The episode which best sums up its appeal is The Great Vegetable Rebellion. These days it is generally cited as one of the most infamously poor episodes of TV there’s ever been (not least by its surviving cast members) but those that do call it that kind of miss the point. Any episode in which the principal villain is a walking, talking carrot – that’s right, a carrot - is not meant to be taken seriously, certainly not seriously enough to merit inclusion in a “Worst ever...” poll. Worst ever suggests something that does not reach any of the basic, Reithian requirements of a TV episode – to inform, educate and entertain – and why you couldn’t say TGVR did either of the first two it’d be a person with a stony heart indeed not to find the sight of a large, perspiring actor pratting around in a rubber carrot suit not the least bit entertaining. How can you not love this:

The unfortunate thespian in question is Stanley Adams, perhaps best known to genre fans as the guy who sells tribbles in Star Trek. He actually gives a perfectly judged performance, given the circumstances – he doesn’t, of course, treat the thing with any seriousness, but neither does he ham it up to the nth degree, perhaps realising that his costume didn’t need any help in making the thing ridiculous. Tybo (for that is his character’s name - you didn’t think he’d be called Mr Carrot did you? That would just be silly) is, at the start of the episode, not a happy carrot. He deplores the wilful way other creatures just dig up his fellow vegetables and devours (or, as he sees it, murders) them, with nary a thought of the pain and suffering they are going through, and has decided enough is enough. Fortunately, he’s surprisingly smart for a root vegetable, and has developed a technique whereby he can turn anyone he judges guilty of eating their five-a-day into the very thing they eat, namely other vegetables, thereby proving he has at least a well-developed sense of irony. As living proof his operations work, there's Willoughby (James Milhollin), the Igor to his Doctor Frankenstein, who crashlanded on his planet several years before, and would have died had Tybo not come along and transplanted his damaged heart for one of a lettuce, thus turning him in one stroke into a being half-human, half-lettuce (oddly, Marvel have never thought of recruiting this Lettuce Man into their pages.) Now he plans to do the same to the Robinsons, after they land on his planet in search of Doctor Smith, who as usual has wandered off in his own tricks. Over the course of the fifty minute episode, while he attempts to put his dastardly plan into operation, amongst other thrills Will and Penny are menaced by an unusually aggressive cabbage, the Robot becomes ensnared in vegetation determined to have its way with him, and Dr Smith gets turned into a stalk of celery. But of course he does.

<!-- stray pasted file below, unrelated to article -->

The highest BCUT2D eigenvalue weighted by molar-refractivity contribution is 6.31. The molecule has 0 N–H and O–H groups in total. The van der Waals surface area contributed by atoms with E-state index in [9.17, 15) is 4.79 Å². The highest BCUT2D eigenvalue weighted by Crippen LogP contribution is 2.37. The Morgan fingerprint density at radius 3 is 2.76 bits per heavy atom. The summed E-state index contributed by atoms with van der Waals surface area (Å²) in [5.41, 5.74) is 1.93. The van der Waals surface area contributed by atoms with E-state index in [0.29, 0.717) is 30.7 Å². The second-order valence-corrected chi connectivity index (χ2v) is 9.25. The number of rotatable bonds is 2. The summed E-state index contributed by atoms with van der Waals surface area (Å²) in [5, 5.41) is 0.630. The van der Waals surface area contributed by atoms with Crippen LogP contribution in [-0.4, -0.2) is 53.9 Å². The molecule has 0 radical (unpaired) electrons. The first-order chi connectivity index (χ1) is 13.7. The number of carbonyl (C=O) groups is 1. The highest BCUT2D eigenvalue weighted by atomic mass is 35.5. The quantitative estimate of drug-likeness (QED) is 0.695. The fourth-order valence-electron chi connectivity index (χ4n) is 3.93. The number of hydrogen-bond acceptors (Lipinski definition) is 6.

It would be lovely to say that in some way TFVR is the archetypal Lost in Space episode, but sadly it wouldn’t be quite correct. The banter between Smith and the Robot doesn’t sparkle as much as in many other episodes (a sign that the show, only weeks away from its final cancellation, was running out of steam) – Smith refers to his perpetual foe as a booby and tinplated traitor but rather in an automatic way, and the fact the whole story kicks off because Smith wants to gather some flowers for the Robot’s birthday (!) is enough to show the episode isn’t about their sparring as much as many others. It’s also noticeably one of the very few episodes in which all of the characters get a sizeable role to play – even Judy, who is normally relegated to setting the table for dinner while the men go off on adventures, gets to play parts in rescues and fend off monsters. It’s also an untypically poorly put together show. Usually LiS, as with Allen’s shows in general, at least look good, but here the regular planet set is badly disguised by just throwing all sorts of foliage up in front of it, while the conservatory in which the Robinsons are held looks like nothing more than a particularly cheap DIY job you’d buy at the local garden centre. These deficiencies aren’t helped by some poor direction on the part of Dan Richardson, who utterly fails to compensate for these problems – there’s more than one scene in which poor Harris has to convince us he’s been pursued by running round and round the same small bit of space. Bless him, he does his best, shrieking and wailing, but we can see what’s going on.